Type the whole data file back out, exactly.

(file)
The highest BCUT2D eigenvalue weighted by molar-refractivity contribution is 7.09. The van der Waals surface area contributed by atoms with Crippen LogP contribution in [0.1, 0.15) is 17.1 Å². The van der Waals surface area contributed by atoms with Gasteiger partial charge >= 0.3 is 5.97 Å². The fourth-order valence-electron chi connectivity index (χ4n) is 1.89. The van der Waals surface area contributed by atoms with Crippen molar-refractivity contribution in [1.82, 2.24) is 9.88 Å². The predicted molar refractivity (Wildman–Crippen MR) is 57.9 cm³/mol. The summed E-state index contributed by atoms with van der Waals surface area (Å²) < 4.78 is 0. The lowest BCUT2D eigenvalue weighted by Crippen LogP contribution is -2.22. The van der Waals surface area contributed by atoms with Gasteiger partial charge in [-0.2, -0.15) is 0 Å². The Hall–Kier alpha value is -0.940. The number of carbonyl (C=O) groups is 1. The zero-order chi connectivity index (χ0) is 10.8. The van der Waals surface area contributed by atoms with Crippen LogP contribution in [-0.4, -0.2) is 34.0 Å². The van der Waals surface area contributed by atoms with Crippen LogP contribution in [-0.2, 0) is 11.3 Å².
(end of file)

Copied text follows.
The highest BCUT2D eigenvalue weighted by molar-refractivity contribution is 7.09. The van der Waals surface area contributed by atoms with Crippen LogP contribution in [0.1, 0.15) is 17.1 Å². The van der Waals surface area contributed by atoms with Gasteiger partial charge >= 0.3 is 5.97 Å². The fourth-order valence-electron chi connectivity index (χ4n) is 1.89. The van der Waals surface area contributed by atoms with Crippen molar-refractivity contribution in [1.82, 2.24) is 9.88 Å². The predicted molar refractivity (Wildman–Crippen MR) is 57.9 cm³/mol. The summed E-state index contributed by atoms with van der Waals surface area (Å²) < 4.78 is 0. The lowest BCUT2D eigenvalue weighted by Crippen LogP contribution is -2.22. The van der Waals surface area contributed by atoms with Gasteiger partial charge in [-0.2, -0.15) is 0 Å². The Hall–Kier alpha value is -0.940. The number of carbonyl (C=O) groups is 1. The zero-order chi connectivity index (χ0) is 10.8. The van der Waals surface area contributed by atoms with Crippen LogP contribution in [-0.4, -0.2) is 34.0 Å². The van der Waals surface area contributed by atoms with Crippen LogP contribution in [-0.2, 0) is 11.3 Å².